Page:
245Macumbeira
Redigerat: jun 7, 2011, 2:14 pm

3 + 4 = 7 that unserious number.
Hans Castorp in Mann's Magic Mountain sleeps in room 3 & 4

and yes, he sleeps for seven years...

246Porius
Redigerat: jun 7, 2011, 2:22 pm

You are right as rain BW. I didn't mean to suggest that Alchemy was the sine qua non of PORIUS. just an important element. Great comments so far. I am pleased that you are enjoying the trip. I doubt that many will persevere all the way to the end.

Since you like poetry so much, what think you of a new poetry thread wherein poems, and anything about poems are welcome?

247baswood
jun 7, 2011, 4:57 pm

Poetry threads are always welcome, especially if people can be encouraged to say just a little bit about the poems.

Us readers from club read 2011 are a stubborn lot

248RickHarsch
jun 8, 2011, 4:17 am

I picked up Porius late last night, read for a couple hours, thinking in the back of my mind about our Porius and his determination that readers will drop like dung flies in a rain leaking hut in a Powys novel. Not so, for the book is NOT so hard to read, not at all. The plot is difficult to follow because Powys so enjoys writing, ideas, history, muck, and the bluck, and the bier that we have to wait a long time to find out the next plot move. But once in the 100s the only reason to stop is that there is six hundred pages to go, and that is no reason at all. I look forward to next year when Porius leads the Finnegan's Wake read.

249zenomax
Redigerat: jun 8, 2011, 10:05 am



I don't believe JCP drew Gwrgi & Blackie without reason. Are they not the counterpart to the intellectualising and philosophising of many others in the story? I am only going on one chapter but Gwrgi seems to meld with Jung's 'archaic man' who uses the outer, natural world to make sense of the inner world.

He has humour, fatalism, warmth. At heart an optiimst who sees the actions of his betters knowingly. 'It is all as one', he might say to himself.

250tomcatMurr
Redigerat: jun 8, 2011, 11:56 pm

This is a very interesting thread. I am reading through it slowly. Still waiting for my copy of Porius, but I have completed Wolf Solent, which I am writing about now. I am also reading the poetry of JCP, and The Mabinogion, which exercised a huge influence on JCP. I"ll comment more on the connections once I start Porius.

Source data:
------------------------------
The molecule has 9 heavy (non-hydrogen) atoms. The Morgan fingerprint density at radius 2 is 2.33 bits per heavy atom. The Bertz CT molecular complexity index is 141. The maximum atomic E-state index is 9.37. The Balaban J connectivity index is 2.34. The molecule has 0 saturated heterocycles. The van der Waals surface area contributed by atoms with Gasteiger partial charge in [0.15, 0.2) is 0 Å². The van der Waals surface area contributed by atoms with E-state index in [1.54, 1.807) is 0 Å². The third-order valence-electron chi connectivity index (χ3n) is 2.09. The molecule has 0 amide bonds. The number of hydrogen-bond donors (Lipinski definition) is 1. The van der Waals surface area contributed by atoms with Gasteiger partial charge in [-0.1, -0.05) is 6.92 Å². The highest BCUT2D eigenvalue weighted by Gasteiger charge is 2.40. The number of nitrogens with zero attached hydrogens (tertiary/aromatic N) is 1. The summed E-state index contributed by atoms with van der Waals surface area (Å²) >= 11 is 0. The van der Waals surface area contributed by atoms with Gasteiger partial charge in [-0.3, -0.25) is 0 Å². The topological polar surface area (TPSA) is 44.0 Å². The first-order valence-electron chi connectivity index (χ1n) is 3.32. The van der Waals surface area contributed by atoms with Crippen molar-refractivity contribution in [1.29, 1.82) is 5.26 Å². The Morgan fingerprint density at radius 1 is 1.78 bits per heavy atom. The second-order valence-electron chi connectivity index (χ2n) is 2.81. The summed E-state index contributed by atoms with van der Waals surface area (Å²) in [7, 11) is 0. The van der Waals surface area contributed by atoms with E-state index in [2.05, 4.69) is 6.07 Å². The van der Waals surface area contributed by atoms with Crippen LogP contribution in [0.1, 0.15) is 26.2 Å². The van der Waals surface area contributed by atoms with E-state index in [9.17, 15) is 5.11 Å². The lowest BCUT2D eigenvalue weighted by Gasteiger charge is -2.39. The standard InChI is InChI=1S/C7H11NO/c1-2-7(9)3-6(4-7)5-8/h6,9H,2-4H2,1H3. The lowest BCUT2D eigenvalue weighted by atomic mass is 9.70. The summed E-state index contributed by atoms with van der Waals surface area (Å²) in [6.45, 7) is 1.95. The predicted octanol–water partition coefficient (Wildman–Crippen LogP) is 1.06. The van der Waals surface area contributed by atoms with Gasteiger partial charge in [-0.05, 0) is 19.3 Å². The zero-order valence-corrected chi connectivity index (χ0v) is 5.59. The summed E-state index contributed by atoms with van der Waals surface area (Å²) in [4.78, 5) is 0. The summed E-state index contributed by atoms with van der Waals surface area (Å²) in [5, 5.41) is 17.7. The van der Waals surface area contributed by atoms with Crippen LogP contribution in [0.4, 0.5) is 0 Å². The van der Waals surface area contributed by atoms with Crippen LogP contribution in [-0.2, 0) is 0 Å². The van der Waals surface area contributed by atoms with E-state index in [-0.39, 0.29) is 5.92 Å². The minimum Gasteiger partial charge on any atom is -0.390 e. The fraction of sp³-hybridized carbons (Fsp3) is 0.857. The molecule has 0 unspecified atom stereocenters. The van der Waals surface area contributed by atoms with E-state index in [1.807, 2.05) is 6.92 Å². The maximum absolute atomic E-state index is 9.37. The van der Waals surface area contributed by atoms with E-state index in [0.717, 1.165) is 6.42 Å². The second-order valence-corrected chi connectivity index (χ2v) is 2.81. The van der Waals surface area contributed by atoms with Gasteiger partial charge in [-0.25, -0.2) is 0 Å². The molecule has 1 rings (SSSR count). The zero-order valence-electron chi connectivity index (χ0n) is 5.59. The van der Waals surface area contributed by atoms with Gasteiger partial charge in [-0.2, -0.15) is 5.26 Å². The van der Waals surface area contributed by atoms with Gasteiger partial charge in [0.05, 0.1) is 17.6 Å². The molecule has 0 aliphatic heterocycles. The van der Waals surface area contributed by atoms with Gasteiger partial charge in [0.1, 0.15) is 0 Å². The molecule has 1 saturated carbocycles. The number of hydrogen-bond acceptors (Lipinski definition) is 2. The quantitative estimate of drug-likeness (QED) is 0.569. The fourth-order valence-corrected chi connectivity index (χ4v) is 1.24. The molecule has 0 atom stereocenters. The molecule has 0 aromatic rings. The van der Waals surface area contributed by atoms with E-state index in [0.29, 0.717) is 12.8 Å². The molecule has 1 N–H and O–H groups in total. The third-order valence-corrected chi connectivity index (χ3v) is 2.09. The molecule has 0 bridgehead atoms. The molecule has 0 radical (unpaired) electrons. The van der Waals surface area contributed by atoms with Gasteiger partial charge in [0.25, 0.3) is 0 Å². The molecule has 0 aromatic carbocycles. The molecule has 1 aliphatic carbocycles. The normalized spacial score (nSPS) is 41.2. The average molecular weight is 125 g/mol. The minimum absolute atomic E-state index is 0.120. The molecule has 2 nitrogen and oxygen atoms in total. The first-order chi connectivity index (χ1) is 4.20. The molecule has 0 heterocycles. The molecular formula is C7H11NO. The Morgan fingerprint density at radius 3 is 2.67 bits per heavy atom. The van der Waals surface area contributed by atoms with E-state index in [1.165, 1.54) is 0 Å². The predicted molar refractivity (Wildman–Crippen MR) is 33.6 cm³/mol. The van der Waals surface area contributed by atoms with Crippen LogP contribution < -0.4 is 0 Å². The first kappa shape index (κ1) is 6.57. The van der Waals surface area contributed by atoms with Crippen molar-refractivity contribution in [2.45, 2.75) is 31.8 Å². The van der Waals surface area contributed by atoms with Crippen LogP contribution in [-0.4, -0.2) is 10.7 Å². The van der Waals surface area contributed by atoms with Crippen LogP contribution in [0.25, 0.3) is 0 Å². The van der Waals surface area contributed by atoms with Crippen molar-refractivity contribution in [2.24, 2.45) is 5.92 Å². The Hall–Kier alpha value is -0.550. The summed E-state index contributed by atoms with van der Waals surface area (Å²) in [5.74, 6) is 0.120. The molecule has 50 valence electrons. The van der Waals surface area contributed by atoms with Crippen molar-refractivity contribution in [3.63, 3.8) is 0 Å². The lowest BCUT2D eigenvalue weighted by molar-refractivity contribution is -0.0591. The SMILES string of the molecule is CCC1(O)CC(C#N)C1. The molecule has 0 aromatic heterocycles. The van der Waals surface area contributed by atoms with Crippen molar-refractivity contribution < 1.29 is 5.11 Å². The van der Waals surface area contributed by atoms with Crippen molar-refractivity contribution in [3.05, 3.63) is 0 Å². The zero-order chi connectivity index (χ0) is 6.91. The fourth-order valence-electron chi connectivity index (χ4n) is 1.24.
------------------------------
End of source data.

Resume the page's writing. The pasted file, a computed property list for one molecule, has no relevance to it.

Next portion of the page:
meanwhile, to contribute at least something to the thread, here are some pictures of Wales. The welsh countryside was hugely important to JCP, and he wrote about it in stunningly vivid prose. When I was there last week, I kept thinking, wow, this is so John Cowper Powys, and the area of Wales I was in was called 'Powys'. SO I took these pictures in the hope that it might add some visual element to our reading.








251Porius
jun 9, 2011, 12:45 am

Very sound thinking Z. Powys was in tune with the Swiss Tweedledee certainly. Balance. A little clue even in the word.

Lovely pics TC. Looking forward to your participation. Which trans. of Mabionogi Tales are you reading? Don't rush to catch up as my intentions are to drag this out for some time as I enjoy playing with Rick, though that's not the sole purpose of this adventure, of course. As much as I plead otherwise, I feel a certain responsibility for this adventure. The last thing I want is that anybody wastes their time, etc. So take your time and enjoy the trip.

252baswood
jun 9, 2011, 3:12 am

Tomcat, are you sure this is Wales. I don't see the rain, or the mist, or the fog, no hailstones either.

253tomcatMurr
jun 9, 2011, 6:55 am

I photoshopped the sky........

254Porius
Redigerat: jun 10, 2011, 1:47 am

Some helpful pronunciations:
Cigfa = kigva
Rhos = hros
Rhiannon = hreeANnon
Ssni =esnee
Lludd = hleethe
Branwen = brANwen
Bran = Brahn
Llefelys = hlEVELis
Iddawg = EEthowg
Pumlumon = pimLIMon